What We Don't Talk About When We Talk About Infidelity: Part III

Pinnacle Counseling is pleased to share a four-part series, “What We Don’t Talk About When We Talk about When We Talk About Infidelity”, written by staff therapist, Devon Spencer, AMFT.

Be sure to check out part one and part two too.

They Don’t Want To Be With Me Anymore

It’s true that some clients perpetrate infidelities because they want to leave the relationship -I use the metaphor, “death by cop”- but frequently they operate with different motives. What I’ve observed makes no logical sense to some, at least initially, or to those hemmed in by black and white thinking about infidelity. However, as previously mentioned, the complex nature of cheating requires a more creative approach in comprehension. Sometimes, people cheat because they want to stay

Imagine the very best long-term relationship you’ve ever had. Your partner likely embodied a multitude of positive traits, and the relationship left you feeling mostly good, most of the time. Now, remember all the occasions that partner forgot to call when they were out too late, or lied about a credit card bill, or teetered on the edge of substance abuse after losing a job. A great many of us would not leave, in spite of emerging constraints, because staying adds more value to our lives than it does strife. Rather than thinking about infidelity as spawned from an already vanquished love, clients who cheat might instead feel like they are trying to claw their way back to that same “very best relationship” you recalled a moment ago.

The first question I expect in response to the above theory is, “If they want to be with me, why wouldn’t they say so? Why wouldn’t they give me a chance to help make this better?” A number of reasons exist why one does not, or cannot, turn to their primary relationship to fill the void. One example is the client who insists they were transparent about their experience in the relationship, but were conditioned by a negligent or invalidating partner to believe they would never get what they asked for. Another example is the client who struggles with emotional expression, or communication in general, and lacks the tools to translate their interior world to another person.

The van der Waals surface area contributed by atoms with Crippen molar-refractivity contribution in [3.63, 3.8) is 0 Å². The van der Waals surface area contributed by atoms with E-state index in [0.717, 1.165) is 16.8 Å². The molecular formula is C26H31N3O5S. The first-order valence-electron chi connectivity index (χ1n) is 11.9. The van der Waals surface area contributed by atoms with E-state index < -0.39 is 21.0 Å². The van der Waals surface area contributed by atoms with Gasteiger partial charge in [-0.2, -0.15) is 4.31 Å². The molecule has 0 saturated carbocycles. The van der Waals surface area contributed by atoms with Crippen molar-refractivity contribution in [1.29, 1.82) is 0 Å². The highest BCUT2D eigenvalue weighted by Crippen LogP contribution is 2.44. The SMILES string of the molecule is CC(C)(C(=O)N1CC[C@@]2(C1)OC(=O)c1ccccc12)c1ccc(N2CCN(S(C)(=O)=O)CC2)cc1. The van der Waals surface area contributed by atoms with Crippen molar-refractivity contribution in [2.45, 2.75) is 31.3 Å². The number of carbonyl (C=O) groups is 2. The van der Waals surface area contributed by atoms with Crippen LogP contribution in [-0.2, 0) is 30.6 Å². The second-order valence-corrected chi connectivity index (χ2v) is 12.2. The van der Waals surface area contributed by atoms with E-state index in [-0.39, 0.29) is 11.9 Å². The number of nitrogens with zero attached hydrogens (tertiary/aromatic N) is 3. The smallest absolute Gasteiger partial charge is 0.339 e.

Yet, overwhelmingly, clients lament that they did not turn to their partner because they did not themselves understand what they were needing, or why. Sometimes, they go on to describe an almost dissociative state, in which they cannot logically explain, or defend, their infidelity. When asked why they did not consider the consequences, they are unable to articulate the feeling of living in a sort of vacuum, radically in the present. It is only through hindsight that they weave together the feelings, thoughts, and behaviors that led to infidelity, and achieve self-comprehension. 

Though they may desperately want to stay in the relationship,  the client who cheats usually does want something to change. The early phase of repair is not the time to have this conversation, and to the contrary, requires the unfaithful partner to subvert certain needs to demonstrate commitment, priorities, and selflessness.  However, in order for the relationship to continue, it must grow into an entity capable of meeting both partners needs. At some point, when the unfaithful partner begins to succeed in re-establishing a sense of safety for the hurt partner, negotiations about the relationship’s future must gradually take on more balance. 

If you would like to learn more about how our therapists can help work with you around infidelity or to set up an appointment, contact us today.

Natalie Underway